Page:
This could be the new "keyboard error, press any key to continue."

  • by sexconker ( 1179573 ) on Monday October 02, 2017 @02:58PM (#55295063)

    You're holding it wrong?

    • That might be true. A few years back, Apple changed the way monitor calibration works, reduced it so all you can do is change the "target white point." The rest somehow happens automatically or something, I don't know.

      Unless you press "option-shift" when you open the calibration tool. Then you get the full calibration tool. "Option-shift." Good luck figuring that one out. Hooray for intuitive UI!
      • by epyT-R ( 613989 )

        Try adding a windows network shared printer to osx.. First, you have to hold down control and click on the add-printer dialog in order to add an 'advanced' button...
        seriously?

        Then there's the removal of the 'hidden' SSID support. While it does nothing for security, it does keep phone calls from techno illiterates down as they won't try connecting to networks they don't see in the dialog. This allows the creation of 'infrastructure' networks not meant for BYOD.

      • That might be true. A few years back, Apple changed the way monitor calibration works, reduced it so all you can do is change the "target white point." The rest somehow happens automatically or something, I don't know.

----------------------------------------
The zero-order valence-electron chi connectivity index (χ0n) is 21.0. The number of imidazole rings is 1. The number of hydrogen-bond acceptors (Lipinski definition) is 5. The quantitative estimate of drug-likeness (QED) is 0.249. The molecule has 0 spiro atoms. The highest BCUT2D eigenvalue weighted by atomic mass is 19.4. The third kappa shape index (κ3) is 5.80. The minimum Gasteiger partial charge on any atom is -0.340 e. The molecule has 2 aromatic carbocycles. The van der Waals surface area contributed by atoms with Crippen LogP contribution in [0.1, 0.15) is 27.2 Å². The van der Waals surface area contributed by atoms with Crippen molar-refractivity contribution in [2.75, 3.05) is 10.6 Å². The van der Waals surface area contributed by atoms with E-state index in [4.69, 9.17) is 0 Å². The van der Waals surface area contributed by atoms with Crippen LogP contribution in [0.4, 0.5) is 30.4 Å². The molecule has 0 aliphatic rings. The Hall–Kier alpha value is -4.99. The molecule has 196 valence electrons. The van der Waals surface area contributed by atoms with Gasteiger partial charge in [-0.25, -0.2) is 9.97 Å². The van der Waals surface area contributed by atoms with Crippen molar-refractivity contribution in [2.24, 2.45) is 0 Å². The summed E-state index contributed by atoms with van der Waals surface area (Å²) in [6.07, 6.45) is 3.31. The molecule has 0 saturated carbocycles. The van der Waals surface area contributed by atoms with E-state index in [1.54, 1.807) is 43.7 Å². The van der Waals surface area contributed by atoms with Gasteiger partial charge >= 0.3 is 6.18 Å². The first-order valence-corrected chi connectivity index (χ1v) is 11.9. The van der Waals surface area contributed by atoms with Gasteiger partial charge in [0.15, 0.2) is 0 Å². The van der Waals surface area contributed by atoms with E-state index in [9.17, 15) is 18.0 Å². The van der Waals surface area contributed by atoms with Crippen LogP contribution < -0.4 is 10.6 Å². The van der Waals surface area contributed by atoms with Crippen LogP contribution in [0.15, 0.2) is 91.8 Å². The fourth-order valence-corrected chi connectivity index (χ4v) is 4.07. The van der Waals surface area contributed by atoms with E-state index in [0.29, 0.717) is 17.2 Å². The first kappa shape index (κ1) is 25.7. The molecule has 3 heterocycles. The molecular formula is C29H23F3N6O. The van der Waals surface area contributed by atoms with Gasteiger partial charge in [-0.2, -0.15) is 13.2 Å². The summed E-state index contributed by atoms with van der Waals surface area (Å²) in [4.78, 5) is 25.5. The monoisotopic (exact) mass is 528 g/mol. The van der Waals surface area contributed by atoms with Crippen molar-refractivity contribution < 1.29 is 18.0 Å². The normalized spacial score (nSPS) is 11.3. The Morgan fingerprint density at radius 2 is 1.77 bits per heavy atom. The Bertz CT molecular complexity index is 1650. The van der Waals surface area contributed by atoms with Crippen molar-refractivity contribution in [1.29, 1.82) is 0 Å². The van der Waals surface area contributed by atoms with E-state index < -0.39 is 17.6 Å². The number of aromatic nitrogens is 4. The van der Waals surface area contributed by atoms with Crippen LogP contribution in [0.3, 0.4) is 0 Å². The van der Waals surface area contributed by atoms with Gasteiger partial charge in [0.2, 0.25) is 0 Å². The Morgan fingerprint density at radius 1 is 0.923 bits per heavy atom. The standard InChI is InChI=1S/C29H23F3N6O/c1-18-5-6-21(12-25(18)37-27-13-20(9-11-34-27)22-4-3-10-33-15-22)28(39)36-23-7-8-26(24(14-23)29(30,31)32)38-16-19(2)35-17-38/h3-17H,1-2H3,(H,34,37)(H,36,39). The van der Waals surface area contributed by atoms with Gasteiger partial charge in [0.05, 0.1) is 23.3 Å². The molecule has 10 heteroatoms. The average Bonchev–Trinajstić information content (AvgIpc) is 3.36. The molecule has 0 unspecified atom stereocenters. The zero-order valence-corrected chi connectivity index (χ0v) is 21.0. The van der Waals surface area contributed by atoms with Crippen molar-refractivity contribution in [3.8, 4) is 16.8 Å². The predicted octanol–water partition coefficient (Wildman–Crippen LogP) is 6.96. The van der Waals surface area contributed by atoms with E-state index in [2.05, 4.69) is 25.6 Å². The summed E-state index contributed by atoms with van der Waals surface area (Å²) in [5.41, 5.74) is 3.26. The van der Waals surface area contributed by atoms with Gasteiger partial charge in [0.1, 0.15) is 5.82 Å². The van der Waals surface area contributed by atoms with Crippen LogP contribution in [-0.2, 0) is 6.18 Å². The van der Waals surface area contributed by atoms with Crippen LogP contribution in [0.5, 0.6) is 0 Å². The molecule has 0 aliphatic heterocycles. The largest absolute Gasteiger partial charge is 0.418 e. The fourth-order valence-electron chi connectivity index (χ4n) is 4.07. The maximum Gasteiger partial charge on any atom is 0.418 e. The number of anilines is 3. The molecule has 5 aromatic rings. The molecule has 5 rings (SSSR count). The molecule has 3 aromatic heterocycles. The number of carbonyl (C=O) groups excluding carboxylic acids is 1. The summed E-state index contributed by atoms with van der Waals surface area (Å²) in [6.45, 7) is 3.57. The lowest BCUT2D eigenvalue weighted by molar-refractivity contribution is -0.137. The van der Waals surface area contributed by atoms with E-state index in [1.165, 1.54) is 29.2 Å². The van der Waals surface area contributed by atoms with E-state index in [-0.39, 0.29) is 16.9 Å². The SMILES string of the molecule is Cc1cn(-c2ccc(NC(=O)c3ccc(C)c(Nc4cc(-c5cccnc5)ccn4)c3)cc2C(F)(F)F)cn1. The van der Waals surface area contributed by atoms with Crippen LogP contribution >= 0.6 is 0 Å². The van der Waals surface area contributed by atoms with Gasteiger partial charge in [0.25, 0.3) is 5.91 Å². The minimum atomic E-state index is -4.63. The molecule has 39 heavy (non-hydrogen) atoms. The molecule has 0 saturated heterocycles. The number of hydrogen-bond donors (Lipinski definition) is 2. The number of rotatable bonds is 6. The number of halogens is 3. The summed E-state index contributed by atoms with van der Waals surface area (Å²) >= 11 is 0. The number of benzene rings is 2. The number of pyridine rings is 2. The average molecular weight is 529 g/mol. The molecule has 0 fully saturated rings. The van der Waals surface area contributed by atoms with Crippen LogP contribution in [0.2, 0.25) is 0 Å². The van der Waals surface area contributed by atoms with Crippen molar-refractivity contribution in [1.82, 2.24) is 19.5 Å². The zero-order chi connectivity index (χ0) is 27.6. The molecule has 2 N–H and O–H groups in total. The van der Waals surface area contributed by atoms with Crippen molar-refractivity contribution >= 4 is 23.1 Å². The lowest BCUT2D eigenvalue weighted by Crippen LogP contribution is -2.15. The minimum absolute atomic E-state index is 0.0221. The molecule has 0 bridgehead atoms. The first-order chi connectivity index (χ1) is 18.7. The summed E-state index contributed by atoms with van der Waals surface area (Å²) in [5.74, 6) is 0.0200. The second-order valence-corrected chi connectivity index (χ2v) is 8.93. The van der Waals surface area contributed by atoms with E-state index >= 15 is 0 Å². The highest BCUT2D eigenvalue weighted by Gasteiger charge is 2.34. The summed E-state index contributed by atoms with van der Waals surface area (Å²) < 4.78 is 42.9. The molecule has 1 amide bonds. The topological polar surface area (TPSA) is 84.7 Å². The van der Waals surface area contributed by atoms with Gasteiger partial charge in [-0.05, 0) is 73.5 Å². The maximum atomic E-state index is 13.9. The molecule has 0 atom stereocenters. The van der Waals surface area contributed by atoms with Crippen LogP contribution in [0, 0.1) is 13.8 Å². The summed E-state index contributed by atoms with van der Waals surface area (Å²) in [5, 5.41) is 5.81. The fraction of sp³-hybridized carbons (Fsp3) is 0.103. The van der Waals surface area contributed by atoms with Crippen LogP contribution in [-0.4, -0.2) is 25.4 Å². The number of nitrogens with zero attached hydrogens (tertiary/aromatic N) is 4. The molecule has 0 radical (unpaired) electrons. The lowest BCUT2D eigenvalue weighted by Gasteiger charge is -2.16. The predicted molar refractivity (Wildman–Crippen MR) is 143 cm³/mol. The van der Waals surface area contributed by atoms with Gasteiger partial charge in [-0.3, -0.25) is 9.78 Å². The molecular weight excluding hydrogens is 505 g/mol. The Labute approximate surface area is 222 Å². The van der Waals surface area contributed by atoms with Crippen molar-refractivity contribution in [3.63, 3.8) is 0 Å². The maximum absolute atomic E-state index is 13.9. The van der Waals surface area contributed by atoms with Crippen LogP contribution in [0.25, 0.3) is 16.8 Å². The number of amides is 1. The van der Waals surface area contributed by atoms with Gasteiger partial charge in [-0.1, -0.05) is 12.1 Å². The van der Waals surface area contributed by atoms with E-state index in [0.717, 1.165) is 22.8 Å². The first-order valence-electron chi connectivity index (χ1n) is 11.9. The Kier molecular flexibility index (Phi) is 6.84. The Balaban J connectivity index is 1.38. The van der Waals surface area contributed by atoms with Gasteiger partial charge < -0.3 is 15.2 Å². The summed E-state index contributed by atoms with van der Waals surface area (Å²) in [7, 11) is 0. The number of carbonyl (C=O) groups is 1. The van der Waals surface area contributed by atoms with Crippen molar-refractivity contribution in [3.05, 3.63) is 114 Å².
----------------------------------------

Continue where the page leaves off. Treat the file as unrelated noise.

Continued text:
Unless you press "option-shift" when you open the calibration tool. Then you get the full calibration tool. "Option-shift." Good luck figuring that one out. Hooray for intuitive UI!

        Not as bad as LAN mode in Splatoon 2...
        http://en-americas-support.nin... [nintendo.com]

  • Uhhh... (Score:5, Funny)

    by Billy the Mountain ( 225541 ) on Monday October 02, 2017 @03:05PM (#55295161) Journal
    Did you try turning it off and turning it back on again?
    • Yes. I did. So... prepare to put mustard on those words, for you will soon be consuming them along with this slice of humble pie, that comes direct from the oven of shame, set at gas mark 'egg on your face'.
  • by Anonymous Coward

    My CP/M system wouldn't read unformatted 8" floppys back in 1982.
    It took a day to get the right data sheets and write my own formatter in assembler.
    Damn kids today can't do anything.

  • This may be a sign that the ARM macs with have no finder and be app store only.